actually working on and within that set. am Yeah, absolutely. Well I think that part of the joy of the play is that we aren’t just a couple of people playing artists talking their art. You know that’s a whole other kind of play. In this play you see us actually mixing paint, building frames, stretching canvases, priming a canvas, cleaning up the mess afterwards, it’s all a working environment. We all know we’re watching a play. But if we can make it as authentic as possible, I think that’s the clue.

am Well I hope so and thank you! I think the real secret with any role that you play, it’s always in the writing. It’s always how that character expresses himself. How he or she communicates whatever it is that they need to speak. The great thing about John Logan’s writing is that he hasn’t written this kind of 90-minute rant where Rothko goes off and dr In the play your character excoriates everybody who he actually talks about the thinks is terrible and just gives paintings having feelings. the young artist a “what for?” A lesser writer might have am Absolutely. done that. But what he’s given the actor who plays Rothko is dr And you don’t want them such a nuanced journey where to be by themselves, that they you don’t just see the kind of intellectual vigor, you don’t just have company wherever they see the irritation, you don’t just might hang. see the point—I mean there am That’s right. Certainly for are moments when he does Rothko, the paintings were get very angry and very very living things. I don’t think he aggressive—but you also see actually thought they were the terrible vulnerability of this man, you see the terrible doubt, human or anything like that. In the same way a bottle of this awful, kind of terrible self wine is alive. It changes and doubt; this sense of a man if it is looked after it will pay looking, possibly, looking at dividends, if you know what the future and seeing himself I mean. I think not there. A man that’s what he obsessed in a felt about his way with perhaps “Certainly paintings, that his legacy; a man given time, given frightened of the for Rothko, some attention, future, frightened the paintings given some care, that he may have the viewer will lost touch; a were living keep finding man who is, in a something in way, terrified of things.” them, finding being irrelevant. something And I think that redemptive. He never asks modulates this and stops it anyone in the play, “What do from being one-note. So there you think it is?” All he wants are lots of changes, lots of different tones, lots of different to know is how it makes you feel. And that was the great modulations of the part, and breakthrough of abstract that is what we go for. expressionists. They weren’t dr The set, it’s so practical, interested in what it was. It like a workroom, it’s like didn’t matter what it was. It’s watching performance art— how it made you feel. That something Lori Anderson was the moment when art was might do in an installation cracked right open, because no piece. The two of you are one asked that before. We were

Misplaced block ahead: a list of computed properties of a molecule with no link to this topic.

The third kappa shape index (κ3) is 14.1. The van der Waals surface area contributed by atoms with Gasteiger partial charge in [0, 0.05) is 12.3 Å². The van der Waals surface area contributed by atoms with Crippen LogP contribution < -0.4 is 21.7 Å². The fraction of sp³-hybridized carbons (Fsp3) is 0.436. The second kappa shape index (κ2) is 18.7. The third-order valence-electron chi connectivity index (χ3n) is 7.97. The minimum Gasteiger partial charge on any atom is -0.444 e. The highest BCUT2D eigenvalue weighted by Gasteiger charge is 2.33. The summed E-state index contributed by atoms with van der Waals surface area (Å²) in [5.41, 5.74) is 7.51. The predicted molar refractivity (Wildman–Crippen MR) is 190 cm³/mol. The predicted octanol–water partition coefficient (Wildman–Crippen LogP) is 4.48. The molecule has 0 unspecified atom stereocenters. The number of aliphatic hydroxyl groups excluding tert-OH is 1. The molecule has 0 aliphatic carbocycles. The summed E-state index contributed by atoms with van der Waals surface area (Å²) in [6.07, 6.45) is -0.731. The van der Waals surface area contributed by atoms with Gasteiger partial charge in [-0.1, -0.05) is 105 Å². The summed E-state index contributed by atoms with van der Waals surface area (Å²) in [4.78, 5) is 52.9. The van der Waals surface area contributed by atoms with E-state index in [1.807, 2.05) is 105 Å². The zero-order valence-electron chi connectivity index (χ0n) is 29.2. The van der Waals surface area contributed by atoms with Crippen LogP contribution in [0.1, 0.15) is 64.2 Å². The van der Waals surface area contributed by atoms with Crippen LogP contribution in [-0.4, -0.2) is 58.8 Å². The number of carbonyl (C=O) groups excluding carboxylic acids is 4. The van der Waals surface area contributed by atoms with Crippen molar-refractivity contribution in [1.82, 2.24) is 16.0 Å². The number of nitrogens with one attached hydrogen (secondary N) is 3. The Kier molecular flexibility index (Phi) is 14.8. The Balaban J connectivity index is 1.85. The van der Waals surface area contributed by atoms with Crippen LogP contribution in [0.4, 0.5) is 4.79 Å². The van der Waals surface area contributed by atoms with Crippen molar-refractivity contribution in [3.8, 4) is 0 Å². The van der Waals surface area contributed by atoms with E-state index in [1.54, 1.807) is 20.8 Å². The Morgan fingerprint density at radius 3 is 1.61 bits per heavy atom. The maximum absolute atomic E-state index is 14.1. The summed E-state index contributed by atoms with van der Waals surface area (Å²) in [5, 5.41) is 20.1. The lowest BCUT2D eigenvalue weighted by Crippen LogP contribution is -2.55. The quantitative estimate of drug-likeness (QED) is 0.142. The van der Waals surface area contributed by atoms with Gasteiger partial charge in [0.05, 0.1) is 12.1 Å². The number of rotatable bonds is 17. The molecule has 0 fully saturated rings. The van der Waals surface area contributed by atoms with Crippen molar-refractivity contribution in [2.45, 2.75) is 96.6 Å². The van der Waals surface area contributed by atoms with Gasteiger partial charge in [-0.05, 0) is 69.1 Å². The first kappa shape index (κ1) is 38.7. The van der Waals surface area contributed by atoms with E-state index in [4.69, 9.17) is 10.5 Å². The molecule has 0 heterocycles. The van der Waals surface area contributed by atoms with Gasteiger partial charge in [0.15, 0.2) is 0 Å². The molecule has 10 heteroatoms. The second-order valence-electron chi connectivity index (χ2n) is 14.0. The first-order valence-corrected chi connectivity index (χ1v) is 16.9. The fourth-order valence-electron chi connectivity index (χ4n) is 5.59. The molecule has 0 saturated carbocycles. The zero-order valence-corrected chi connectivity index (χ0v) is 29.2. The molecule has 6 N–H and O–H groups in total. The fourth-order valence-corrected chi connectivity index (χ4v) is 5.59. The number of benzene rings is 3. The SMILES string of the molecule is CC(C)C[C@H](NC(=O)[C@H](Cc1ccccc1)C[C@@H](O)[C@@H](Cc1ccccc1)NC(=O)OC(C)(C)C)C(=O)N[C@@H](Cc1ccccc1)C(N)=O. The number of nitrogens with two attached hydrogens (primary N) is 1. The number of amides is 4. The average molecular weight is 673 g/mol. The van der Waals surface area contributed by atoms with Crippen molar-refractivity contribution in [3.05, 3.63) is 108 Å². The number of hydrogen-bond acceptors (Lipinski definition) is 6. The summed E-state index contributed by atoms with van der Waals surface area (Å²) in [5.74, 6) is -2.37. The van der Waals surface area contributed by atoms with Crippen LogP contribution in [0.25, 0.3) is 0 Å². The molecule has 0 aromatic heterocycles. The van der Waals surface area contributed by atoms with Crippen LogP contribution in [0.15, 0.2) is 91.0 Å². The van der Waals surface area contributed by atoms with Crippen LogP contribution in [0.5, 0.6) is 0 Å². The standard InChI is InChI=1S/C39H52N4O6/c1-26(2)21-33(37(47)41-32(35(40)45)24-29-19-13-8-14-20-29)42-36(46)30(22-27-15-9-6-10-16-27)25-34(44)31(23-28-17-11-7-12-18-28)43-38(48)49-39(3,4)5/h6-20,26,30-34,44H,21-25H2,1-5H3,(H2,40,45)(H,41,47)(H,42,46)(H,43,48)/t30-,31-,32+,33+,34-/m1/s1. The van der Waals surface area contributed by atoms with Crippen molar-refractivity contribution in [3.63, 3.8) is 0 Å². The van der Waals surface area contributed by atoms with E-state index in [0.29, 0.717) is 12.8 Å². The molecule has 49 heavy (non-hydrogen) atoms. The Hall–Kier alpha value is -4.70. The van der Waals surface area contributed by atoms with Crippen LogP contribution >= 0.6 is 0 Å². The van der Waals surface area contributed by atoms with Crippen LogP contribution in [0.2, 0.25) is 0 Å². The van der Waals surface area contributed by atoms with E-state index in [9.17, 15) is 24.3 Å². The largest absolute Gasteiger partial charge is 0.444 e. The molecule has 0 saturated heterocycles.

obsessed with the technique. Suddenly, we were obsessed with how it is making us feel. And that was his great gift. dr Okay, lastly, I am going to do a series of questions and you are just going to give me the first thing that comes to your head. am

Oh okay—word association!


Word association.




What’s your favorite color?



Alfred Molina in Red. photo by craig schwartz.

a collaborative one. I wanted to talk about your performance because you do such an amazing job and it is a tough part. I felt it was very nuanced. Can you talk a little about finding those levels?

dr Who is your hero living or dead? am

My Dad